Hall of Fame pitcher Don Sutton looks homeward

MLB star returns to beaches of childhood

(page 1 of 2)

courtesy of Atlanta Braves Radio Network (Logan RileY)

Sutton played 23 seasons in MLB and now is a broadcaster for the Atlanta Braves.

Don Sutton grew up in Molino, just north of Pensacola, dreaming about being part of professional baseball. For the past 52 years, he’s been involved at the sport’s highest level — which has meant traveling from coast to coast for at least six months of every year. But Sutton has never forgotten where he grew up or the people who live there.

“When I look back over all the good things that have happened in my life, I’m not sure they would have happened had I grown up anywhere else,” Sutton said. “Every memory I have about growing up there is an important one. If I had to go to one place to find the biggest collection of friends in my life, then the Emerald Coast is where I’d go. I will always be grateful that I had the opportunity to grow up there and that I have had the chance to return there.”

Sutton was born in April of 1945, in Clio, Alabama, to Howard and Lillian Sutton — teenage sharecroppers who lived in a tarpaper shack with a dirt floor. In ’51, Howard moved his family to Molino, where he used his strong will and ambition to become successful in construction, particularly as a concrete-pouring foreman.

“When I visit, I spend time with my dad — he’s 90, now — and we try to revisit some of the places and relive some of the fun we had when I was a kid,” Sutton said. “It usually involves us going down to the Escambia River, and it usually ends up with us finding a place where you can get ‘three sides and a meat’ at one of those little hole-in-the-wall restaurants. I never leave that area without thinking how fortunate I was to have grown up there. We didn’t have a whole lot, but what we had was priceless.”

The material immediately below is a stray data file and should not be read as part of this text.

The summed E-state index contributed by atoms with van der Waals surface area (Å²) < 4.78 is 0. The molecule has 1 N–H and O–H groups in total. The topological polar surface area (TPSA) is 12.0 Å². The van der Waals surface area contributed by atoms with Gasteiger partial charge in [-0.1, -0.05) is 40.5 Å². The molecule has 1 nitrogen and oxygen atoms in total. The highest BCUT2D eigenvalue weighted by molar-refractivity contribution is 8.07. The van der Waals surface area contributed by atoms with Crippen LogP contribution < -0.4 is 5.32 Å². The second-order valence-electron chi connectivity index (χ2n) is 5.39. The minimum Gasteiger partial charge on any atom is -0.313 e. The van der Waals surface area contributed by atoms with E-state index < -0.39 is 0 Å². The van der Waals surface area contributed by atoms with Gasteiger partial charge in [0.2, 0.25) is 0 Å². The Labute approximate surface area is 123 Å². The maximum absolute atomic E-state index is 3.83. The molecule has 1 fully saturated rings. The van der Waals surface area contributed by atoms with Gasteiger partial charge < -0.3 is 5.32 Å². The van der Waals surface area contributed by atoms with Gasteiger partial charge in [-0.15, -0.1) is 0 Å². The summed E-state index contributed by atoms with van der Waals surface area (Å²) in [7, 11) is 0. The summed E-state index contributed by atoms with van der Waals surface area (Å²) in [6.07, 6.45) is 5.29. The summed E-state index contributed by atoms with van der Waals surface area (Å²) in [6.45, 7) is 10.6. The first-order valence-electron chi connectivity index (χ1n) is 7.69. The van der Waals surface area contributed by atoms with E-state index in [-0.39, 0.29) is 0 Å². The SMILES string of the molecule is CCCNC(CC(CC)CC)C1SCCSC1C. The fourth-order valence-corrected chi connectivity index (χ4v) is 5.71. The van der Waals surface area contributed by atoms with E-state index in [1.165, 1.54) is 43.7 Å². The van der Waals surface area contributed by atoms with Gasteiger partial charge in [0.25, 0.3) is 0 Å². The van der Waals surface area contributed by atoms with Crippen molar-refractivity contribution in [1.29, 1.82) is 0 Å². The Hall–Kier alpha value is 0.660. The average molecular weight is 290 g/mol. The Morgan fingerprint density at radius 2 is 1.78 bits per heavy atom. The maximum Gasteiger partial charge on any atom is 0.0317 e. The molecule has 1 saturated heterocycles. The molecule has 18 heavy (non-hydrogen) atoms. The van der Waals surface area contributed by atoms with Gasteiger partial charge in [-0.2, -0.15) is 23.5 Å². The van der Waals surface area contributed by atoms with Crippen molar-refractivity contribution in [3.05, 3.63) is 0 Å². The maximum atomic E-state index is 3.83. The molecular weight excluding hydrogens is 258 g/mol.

At J.M. Tate High School, Sutton played a little football and basketball, but it was baseball that brought him All-State recognition his junior and senior years. Tate won a state championship in 1962 and was runner-up in 1963. Also in ’63, Sutton’s classmates voted him “Most Likely to Succeed.” 

After attending Gulf Coast Community College in Panama City for a year, Sutton was signed by the Los Angeles Dodgers, one of the dominant teams in the National League. His debut with the bigtime came at the age of 20, and he eventually spent 23 years in the majors, 16 of them with the Dodgers. Overall, he won 324 games and struck out 3,574 opposing batters. He was a four-time All-Star and earned the MVP award of the 1977 All-Star game. He was elected to the National Baseball Hall of Fame in 1998, and the Dodgers retired his number, 20, that same year.

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